At our inner-city school, Luther Burbank High School in Sacramento, we emphasize the importance of developing life-long learners. On aspect of this focus is to encourage a college-prep culture, including for our English Language Learners.

I’ve found some ELL accessible websites that have helped convey that message, and thought a short “The Best…” list would be useful. Good sites include:

I’ve recently posted about Know How 2 Go. It’s really quite an impressive site designed to encourage middle and high school students to attend college. It’s been created by the American Council on Education and the Ad Council. It’s quite informative, and accessible to high Intermediate English Language Learners. Part of the site is a very interactive visit to a virtual college campus. While there, the user can collect information for a “notebook” that they can then email to themselves.

Nothing beats a real-life visit to a college campus, and we generally take our English Language Learners to the local Community College, Sacramento State University, and the University of California at Davis. In addition, eCampus Tours lets you take virtual tours of over 1200 different colleges.

Both of these next two sites have a wealth of important information specifically related to encouraging English Language Learners to go to college.  However,  the language is primarily directed towards teachers who, in turn, would modify it.  The sites are probably only accessible to advanced ELL’s.

The two are:

An article from Colorin Colorado titled Getting Ready For College: What ELL Students Need To Know

Financial Aid and Scholarships For Undocumented Students

There are a couple of additional sites that are especially useful for ELL’s in California.

One is the California Community Colleges Online Application Center. The site has a lot of neat tools, including tours of different community colleges. Unfortunately, though, it has the incorrect url address of our local community college, the Los Rios Community College District.

I just learned about FinAid through an article in the Wall Street Journal. It appears to be one of the most complete, if not the most complete, resource on the web for college financial assistance.  It could be accessible to advanced Intermediate English Language Learners with guided assistance from a teacher, but even then it would be difficult.  However, it’s such a great resource that I’m still going to add it to this list.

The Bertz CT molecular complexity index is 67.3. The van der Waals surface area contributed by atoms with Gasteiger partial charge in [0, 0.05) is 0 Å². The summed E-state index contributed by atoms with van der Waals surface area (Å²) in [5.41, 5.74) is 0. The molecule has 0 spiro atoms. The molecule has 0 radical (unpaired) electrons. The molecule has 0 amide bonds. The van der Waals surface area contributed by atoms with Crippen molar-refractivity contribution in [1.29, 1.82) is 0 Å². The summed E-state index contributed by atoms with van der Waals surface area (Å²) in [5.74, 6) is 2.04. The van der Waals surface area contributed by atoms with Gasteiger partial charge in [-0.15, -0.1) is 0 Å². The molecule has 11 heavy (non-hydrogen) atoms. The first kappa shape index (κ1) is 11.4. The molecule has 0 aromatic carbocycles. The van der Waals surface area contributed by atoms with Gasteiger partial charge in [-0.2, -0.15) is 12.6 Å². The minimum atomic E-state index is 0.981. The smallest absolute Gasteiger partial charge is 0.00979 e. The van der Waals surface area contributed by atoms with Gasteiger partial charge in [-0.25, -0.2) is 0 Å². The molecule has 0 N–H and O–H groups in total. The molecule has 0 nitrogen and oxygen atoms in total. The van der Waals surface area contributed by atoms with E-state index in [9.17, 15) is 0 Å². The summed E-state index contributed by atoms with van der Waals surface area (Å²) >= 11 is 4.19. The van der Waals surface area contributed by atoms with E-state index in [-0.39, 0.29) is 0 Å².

Sallie Mae has an Education Investment Planner which would be accessible to advanced English Language Learners. It helps you estimate and compare costs for thousands of schools.

You’re Going To College is from Thinkfinity (which is on The Best Places To Find Free (And Good) Lesson Plans On The Internet list). To quote from their description: “Students make their way through this three-stage game by demonstrating their knowledge of: funding costs and benefits, the cost of college, and potential lifetime earnings.”


“The Big Future” is a brand-new college planning site that looks pretty impressive — for English Language Learners and mainstream students alike.

The New York Times published an article about it. Here’s an excerpt:

The College Board, the nonprofit association of colleges and universities that oversees the SAT and Advanced Placement program, has introduced a new college planning Web site that it hopes will help a wide range of students, including first-generation college students who may not know much about the college admissions process.

BigFuture, which was introduced last Tuesday, includes a college search tool revamped from the organization’s previous planning site, as well as a scholarship search tool and a customizable action plan for students about to embark on journeys through the college admissions process.

“The old site did have a lot of information,” said Roy Ben-Yoseph, who led the development of BigFuture, “but this was completely rewritten with students in mind.”

The new site is the product of a multimillion-dollar investment and has been two years in the making, said Sandra Riley, a spokeswoman for the College Board. Both the SAT and A.P. program, among other products and services sold by the organization, have links on the BigFuture home page.

“Life After College: A Guide For Undocumented Students”

Thanks to the Latino Ed Beat, I learned that:

For the first time, the College Board has released a resource guide intended to help undocumented immigrant students seeking to pursue a college education.

You can find the guide at Repository of Resources for Undocumented Students.

That Was Quick — Obama Administration Unveils “College Scorecard”

Education Dept Releases Resource Guide for Undocumented Students is from NBC News. Here’s the actual report.I commented on that guide, and other recent ELL reports, in a post earlier this week titled Is There A Law Saying Every Government Report On Ed Has To Be Written In A Way That Nobody Wants To Read It?

Additional suggestions are welcome.